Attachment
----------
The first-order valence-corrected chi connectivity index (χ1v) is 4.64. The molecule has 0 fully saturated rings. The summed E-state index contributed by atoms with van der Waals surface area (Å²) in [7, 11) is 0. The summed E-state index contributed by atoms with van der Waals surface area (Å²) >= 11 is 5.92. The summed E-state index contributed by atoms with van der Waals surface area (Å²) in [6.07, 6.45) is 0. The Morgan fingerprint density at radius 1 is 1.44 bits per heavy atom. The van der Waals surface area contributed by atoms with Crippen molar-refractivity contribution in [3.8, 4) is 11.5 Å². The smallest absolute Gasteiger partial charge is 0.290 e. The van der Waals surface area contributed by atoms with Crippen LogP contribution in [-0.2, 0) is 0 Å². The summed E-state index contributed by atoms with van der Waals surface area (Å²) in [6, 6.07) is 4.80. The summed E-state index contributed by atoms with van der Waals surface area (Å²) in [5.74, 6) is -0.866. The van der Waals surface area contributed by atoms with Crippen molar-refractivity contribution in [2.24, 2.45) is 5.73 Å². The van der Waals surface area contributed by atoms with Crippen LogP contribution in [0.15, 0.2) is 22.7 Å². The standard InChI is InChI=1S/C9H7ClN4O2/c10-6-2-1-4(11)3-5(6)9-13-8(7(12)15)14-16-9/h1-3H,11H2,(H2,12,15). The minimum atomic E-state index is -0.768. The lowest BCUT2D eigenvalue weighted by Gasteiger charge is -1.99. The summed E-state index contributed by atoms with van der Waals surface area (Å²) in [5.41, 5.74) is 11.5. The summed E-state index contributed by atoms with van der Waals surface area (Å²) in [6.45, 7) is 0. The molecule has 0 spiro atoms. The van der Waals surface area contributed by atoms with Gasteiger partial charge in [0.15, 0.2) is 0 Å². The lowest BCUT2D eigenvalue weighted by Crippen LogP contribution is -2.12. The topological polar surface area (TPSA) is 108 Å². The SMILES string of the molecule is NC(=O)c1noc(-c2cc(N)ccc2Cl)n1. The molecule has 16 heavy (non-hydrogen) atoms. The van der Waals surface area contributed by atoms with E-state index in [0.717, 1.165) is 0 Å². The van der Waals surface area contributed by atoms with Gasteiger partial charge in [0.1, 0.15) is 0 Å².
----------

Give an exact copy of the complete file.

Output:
The first-order valence-corrected chi connectivity index (χ1v) is 4.64. The molecule has 0 fully saturated rings. The summed E-state index contributed by atoms with van der Waals surface area (Å²) in [7, 11) is 0. The summed E-state index contributed by atoms with van der Waals surface area (Å²) >= 11 is 5.92. The summed E-state index contributed by atoms with van der Waals surface area (Å²) in [6.07, 6.45) is 0. The Morgan fingerprint density at radius 1 is 1.44 bits per heavy atom. The van der Waals surface area contributed by atoms with Crippen molar-refractivity contribution in [3.8, 4) is 11.5 Å². The smallest absolute Gasteiger partial charge is 0.290 e. The van der Waals surface area contributed by atoms with Crippen LogP contribution in [-0.2, 0) is 0 Å². The summed E-state index contributed by atoms with van der Waals surface area (Å²) in [6, 6.07) is 4.80. The summed E-state index contributed by atoms with van der Waals surface area (Å²) in [5.74, 6) is -0.866. The van der Waals surface area contributed by atoms with Crippen molar-refractivity contribution in [2.24, 2.45) is 5.73 Å². The van der Waals surface area contributed by atoms with Crippen LogP contribution in [0.15, 0.2) is 22.7 Å². The standard InChI is InChI=1S/C9H7ClN4O2/c10-6-2-1-4(11)3-5(6)9-13-8(7(12)15)14-16-9/h1-3H,11H2,(H2,12,15). The minimum atomic E-state index is -0.768. The lowest BCUT2D eigenvalue weighted by Gasteiger charge is -1.99. The summed E-state index contributed by atoms with van der Waals surface area (Å²) in [5.41, 5.74) is 11.5. The summed E-state index contributed by atoms with van der Waals surface area (Å²) in [6.45, 7) is 0. The molecule has 0 spiro atoms. The van der Waals surface area contributed by atoms with Gasteiger partial charge in [0.15, 0.2) is 0 Å². The lowest BCUT2D eigenvalue weighted by Crippen LogP contribution is -2.12. The topological polar surface area (TPSA) is 108 Å². The SMILES string of the molecule is NC(=O)c1noc(-c2cc(N)ccc2Cl)n1. The molecule has 16 heavy (non-hydrogen) atoms. The van der Waals surface area contributed by atoms with E-state index in [0.717, 1.165) is 0 Å². The van der Waals surface area contributed by atoms with Gasteiger partial charge in [0.1, 0.15) is 0 Å².